On the other hand, I’m not so sure Janzen was truly over her husband’s having left for a guy he met on Gay.com. Why do I think that? Mostly because Janzen mentions this fact every few pages. Reminds me of a woman I know who left her husband some 20 years ago and STILL manages to bring him up every time I run into her with a not-so-casual, “Oh, what do hear from X lately?” She may have divorced him, but she’s never LEFT him.

In summary, I enjoyed much of it and found her sense of humor about her own situation refreshing, but I didn’t love it.

Hillary Huber does a marvelous job voicing the audiobook. She set a good pace and has just the right tone for the self-deprecating humor, and to convey the tender love Janzen finds in her family home and community. ( )
  BookConcierge | Oct 19, 2018 |
Janzen is a published poet, but she is a very funny writer as well. This memoir of her marriage break-up (her husband of 15 years left her for a man he met on Gay.com) is a warm tale of finding comfort in your loving family. The fact that this family is Mennonite is secondary to the fact that they are nurturing and accepting. The author introduces us to her extended family while sharing hilarious details of growing up Mennonite in a secular community. A fun quick read. ( )
  Rdra1962 | Aug 1, 2018 |
I wasn't sure what to think of this book as I got started. I found the author to be a good writer who took great pride in the use of "big words", many that I had to look up. I think her memoir helped her come to grips with her life choices. I think she came to appreciate her Mennonite heritage as she returned to it as an adult. I found her story entertaining and in some ways, her early life was similar to my own. My background is German Lutheran, but my frugal upbringing was the same. My grandmother made soap, braided rugs and made quilts. Cooking was how love was shown. Over all, I enjoyed the memoir, but I didn't find it as funny as others did. I thought it was somewhat sad. ( )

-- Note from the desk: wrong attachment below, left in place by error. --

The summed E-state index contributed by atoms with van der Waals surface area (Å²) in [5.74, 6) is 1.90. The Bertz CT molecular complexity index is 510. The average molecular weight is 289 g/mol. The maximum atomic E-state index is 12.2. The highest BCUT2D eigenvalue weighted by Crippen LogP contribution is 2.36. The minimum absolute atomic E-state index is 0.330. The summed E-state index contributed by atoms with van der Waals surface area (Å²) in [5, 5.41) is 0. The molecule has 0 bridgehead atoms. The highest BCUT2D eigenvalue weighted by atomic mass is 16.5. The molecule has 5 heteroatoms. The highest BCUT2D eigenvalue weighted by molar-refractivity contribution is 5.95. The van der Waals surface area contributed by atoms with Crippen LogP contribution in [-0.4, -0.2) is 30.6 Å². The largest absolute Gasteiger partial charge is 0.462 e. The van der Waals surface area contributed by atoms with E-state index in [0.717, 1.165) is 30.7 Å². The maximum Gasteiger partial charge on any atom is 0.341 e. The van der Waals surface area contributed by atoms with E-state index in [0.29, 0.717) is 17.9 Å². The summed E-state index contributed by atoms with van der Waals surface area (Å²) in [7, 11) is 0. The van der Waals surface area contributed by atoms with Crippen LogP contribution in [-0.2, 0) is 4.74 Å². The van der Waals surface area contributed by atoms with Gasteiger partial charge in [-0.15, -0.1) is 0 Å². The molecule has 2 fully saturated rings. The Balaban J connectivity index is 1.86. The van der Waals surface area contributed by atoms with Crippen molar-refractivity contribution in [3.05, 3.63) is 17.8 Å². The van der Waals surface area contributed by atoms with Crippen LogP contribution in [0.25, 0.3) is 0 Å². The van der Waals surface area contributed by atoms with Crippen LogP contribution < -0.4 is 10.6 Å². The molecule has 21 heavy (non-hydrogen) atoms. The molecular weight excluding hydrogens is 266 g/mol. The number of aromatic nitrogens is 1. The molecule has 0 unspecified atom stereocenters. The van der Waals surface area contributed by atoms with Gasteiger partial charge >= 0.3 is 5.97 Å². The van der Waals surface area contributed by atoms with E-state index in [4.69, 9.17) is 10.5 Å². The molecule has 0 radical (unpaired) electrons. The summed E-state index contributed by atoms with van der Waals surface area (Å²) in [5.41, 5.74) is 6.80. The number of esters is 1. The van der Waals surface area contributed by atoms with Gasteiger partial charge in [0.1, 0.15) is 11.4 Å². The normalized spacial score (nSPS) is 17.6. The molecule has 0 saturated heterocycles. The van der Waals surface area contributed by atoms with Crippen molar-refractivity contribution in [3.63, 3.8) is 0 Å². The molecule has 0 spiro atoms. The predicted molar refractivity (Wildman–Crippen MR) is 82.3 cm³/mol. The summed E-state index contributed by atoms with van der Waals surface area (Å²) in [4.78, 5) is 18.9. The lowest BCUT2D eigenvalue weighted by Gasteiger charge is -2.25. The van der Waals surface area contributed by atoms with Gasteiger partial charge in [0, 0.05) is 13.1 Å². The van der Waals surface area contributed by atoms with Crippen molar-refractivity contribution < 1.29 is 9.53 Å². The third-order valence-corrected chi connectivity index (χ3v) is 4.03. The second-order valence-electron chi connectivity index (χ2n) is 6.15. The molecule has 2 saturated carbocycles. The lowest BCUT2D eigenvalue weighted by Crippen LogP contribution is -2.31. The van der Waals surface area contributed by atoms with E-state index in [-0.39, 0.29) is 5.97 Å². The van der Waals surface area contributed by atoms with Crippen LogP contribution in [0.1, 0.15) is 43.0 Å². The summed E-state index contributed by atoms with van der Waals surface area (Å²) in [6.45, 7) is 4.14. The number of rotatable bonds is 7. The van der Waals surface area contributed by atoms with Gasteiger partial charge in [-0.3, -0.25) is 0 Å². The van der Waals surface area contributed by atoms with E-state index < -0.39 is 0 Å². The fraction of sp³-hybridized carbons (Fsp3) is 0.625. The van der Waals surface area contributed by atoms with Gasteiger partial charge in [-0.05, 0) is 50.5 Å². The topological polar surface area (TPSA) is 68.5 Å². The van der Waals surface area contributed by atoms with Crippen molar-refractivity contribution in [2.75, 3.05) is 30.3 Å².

melanieklo | Jul 25, 2018 |
It could have ended a few chapters earlier (gets a little tedious at the end) but generally a good, healthy perspective on any upbringing that was stifled by religious legalism. An interesting contrast to Miriam Toews books which are also stemming from Mennonite rigidity. Different sects, perhaps. Comical and honest without being too heavy. A good read and plenty of connections with a Dutch Calvinist upbringing!